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How Influential are Content Creators in Star Citizen? - Part 1

Posted on Oct 27, 2018

In examining the impact and influence content creators will have on and within the Star Citizen universe, there are two primary ‘categories’ of influence that we will look at: first, the influence content creators have on developers (CIG) -- those who make the game; and second, the influence content creators have in the game universe -- those who play the game. The difference between these two types of influence is somewhat common sense, and you likely have had some experience with both types -- whether you are aware of it or not. While our focus is on streamers, all content creators have the potential for a similar or greater impact including those who are on YouTube or run podcasts. If you are wondering why content creators matter in the first place, streamers and YouTubers in particular have become public figures with influence as Twitch, YouTube, and other streaming platforms have risen in popularity. This examination will not be exhaustive as the possible scenarios are endless; however, it will be instructive and provocative regarding the situations which are likely to occur both within and outside of the Star Citizen universe.

Influence on Developers

If you have spent any time on a popular streaming or video service (we will use Twitch as our example), then you are likely familiar with how streamers can influence a game’s developers. When a popular streamer, take Shroud for instance, downloads and plays a ‘new’ game from an obscure developer, it often leads to a massive spike in downloads and current players due to the exposure the game receives from his stream with tens of thousands of viewers. Adding players to a new game does many things: it crashes servers, it affects the gameplay, it increases players in the starting zones or ranks (depending on the game) and brings increased revenue to the developers among other things – all of which a streamer can bring to fruition. Of course, the popularity of the streamer contributes to the scale of the effects: if a small streamer joins a new game, he or she may not bring more than a few new players with them.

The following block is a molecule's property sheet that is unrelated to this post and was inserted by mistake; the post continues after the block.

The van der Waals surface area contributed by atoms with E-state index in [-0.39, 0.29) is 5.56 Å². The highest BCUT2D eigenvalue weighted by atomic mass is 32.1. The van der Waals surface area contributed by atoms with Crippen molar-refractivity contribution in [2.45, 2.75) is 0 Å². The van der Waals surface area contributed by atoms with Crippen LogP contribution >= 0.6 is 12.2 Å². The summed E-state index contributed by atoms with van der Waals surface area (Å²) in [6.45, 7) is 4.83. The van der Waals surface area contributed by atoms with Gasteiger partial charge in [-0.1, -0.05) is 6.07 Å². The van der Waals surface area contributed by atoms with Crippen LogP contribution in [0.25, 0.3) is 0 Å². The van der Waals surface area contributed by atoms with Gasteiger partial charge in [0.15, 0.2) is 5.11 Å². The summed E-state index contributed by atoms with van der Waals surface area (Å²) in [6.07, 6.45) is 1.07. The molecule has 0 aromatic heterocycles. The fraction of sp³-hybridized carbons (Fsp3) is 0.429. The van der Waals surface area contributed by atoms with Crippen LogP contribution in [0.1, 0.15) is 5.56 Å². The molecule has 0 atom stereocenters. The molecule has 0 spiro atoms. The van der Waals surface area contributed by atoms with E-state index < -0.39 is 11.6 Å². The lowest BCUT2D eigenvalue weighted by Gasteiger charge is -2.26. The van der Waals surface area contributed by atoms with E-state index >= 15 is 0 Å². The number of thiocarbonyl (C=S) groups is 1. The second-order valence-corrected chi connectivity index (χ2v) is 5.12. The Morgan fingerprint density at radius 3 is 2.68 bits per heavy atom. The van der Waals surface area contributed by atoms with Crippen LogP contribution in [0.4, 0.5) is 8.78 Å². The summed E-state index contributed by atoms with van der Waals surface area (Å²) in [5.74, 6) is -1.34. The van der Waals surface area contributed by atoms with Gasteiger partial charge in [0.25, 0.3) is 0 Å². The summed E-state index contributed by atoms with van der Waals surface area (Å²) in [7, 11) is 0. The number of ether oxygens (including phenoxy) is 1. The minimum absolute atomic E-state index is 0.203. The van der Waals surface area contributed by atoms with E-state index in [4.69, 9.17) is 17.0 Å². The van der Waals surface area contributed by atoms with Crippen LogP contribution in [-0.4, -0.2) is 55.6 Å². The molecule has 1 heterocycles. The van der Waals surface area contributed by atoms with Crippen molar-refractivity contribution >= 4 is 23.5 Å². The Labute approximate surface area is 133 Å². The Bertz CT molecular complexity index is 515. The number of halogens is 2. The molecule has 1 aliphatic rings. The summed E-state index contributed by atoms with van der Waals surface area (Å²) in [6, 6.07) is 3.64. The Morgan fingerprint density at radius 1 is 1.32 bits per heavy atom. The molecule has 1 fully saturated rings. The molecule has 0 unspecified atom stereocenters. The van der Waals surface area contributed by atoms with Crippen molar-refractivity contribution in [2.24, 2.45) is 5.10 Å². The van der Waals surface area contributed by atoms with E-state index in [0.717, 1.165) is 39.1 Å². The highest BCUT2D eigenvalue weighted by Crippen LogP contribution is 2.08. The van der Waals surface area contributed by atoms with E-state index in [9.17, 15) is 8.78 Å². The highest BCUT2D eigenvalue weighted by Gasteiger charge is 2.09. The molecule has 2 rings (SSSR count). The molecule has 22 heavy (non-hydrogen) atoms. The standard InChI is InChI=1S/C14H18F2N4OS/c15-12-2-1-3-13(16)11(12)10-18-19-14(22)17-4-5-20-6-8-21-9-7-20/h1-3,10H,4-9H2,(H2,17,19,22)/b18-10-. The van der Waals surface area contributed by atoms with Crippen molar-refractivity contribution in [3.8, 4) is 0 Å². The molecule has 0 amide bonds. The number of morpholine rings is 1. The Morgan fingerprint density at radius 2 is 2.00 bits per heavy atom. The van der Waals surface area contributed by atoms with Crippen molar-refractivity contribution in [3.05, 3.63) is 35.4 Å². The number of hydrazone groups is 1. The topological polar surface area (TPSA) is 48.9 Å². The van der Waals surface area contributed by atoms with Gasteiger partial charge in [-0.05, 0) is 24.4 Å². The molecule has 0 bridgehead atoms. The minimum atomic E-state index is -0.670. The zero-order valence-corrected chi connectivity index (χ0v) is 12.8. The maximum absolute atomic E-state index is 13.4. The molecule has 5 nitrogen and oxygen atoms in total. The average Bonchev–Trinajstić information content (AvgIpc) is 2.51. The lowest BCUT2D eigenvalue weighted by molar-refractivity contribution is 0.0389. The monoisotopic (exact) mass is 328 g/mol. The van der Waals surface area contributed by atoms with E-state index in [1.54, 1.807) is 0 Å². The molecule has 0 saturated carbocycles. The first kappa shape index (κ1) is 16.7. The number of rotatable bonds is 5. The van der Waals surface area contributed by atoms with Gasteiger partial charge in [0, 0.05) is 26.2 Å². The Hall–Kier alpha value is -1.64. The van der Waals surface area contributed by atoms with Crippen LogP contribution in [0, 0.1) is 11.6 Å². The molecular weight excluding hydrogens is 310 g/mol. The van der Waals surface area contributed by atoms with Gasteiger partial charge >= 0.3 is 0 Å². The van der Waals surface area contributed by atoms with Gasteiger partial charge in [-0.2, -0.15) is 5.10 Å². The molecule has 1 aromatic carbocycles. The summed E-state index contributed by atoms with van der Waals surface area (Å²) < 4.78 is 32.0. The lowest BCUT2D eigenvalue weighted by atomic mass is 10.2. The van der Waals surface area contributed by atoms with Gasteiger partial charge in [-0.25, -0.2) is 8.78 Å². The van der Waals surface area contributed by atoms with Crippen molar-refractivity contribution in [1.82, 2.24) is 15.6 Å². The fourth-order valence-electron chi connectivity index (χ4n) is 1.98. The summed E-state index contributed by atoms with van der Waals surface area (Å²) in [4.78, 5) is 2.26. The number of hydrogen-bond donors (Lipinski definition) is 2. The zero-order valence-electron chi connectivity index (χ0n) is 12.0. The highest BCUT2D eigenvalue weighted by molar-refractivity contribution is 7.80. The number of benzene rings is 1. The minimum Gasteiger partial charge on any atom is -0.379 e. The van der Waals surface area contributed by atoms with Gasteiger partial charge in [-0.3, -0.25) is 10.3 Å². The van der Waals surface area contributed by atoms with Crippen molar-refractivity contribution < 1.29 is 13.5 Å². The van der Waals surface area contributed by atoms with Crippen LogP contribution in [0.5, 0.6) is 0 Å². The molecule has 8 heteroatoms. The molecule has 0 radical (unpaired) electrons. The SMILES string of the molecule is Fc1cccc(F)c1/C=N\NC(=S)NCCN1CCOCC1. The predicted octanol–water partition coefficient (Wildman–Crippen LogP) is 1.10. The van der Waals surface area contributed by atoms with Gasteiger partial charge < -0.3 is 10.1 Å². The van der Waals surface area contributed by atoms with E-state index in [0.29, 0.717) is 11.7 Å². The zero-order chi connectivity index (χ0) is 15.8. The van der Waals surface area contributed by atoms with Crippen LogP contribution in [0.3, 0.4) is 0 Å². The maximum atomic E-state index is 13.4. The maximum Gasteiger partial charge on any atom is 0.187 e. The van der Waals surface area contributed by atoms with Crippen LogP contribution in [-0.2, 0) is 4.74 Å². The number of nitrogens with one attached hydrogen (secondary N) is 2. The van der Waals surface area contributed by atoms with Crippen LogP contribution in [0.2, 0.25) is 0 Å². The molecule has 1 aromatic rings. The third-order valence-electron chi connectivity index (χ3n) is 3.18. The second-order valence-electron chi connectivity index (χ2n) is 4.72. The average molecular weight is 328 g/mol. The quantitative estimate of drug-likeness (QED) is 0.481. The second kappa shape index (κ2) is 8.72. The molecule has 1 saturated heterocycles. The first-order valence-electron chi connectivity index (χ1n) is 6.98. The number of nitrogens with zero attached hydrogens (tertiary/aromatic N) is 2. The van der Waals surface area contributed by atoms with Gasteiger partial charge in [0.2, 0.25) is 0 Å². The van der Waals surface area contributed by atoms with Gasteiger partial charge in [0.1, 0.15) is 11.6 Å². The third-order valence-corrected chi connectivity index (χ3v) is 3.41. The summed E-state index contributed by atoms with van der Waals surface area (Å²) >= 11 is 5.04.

There are some critical differences, though, between a developer’s reaction to a large streamer who stumbles upon their game and a streamer who has been within the community for some an extended period. Thus, there is a necessary distinction and understanding of the difference between those streamers who newly join a gaming community and those who have been within the community for some time – regardless of if they are a large streamer or a small streamer. If Shroud, Ninja, or Summit (all of whom are popular streamers) were to play Star Citizen and complain about one mechanic with no understanding of the history or implementation, the complaint might just be ignored by the developers regardless of their popularity -- assuming the issue is subjective and non-game breaking. However, if a streamer who is known within the community and has been engaged for some time discusses a problem, they are far more likely to be taken seriously by the developers as their suggestions come from experience and influence within the community – even if their viewership is a few orders of magnitude smaller than a large streamer like Shroud. Those within the community will similarly often take the advice and complaints of current community streaming members or ‘ambassadors’ more seriously than they will those who are from outside of the community.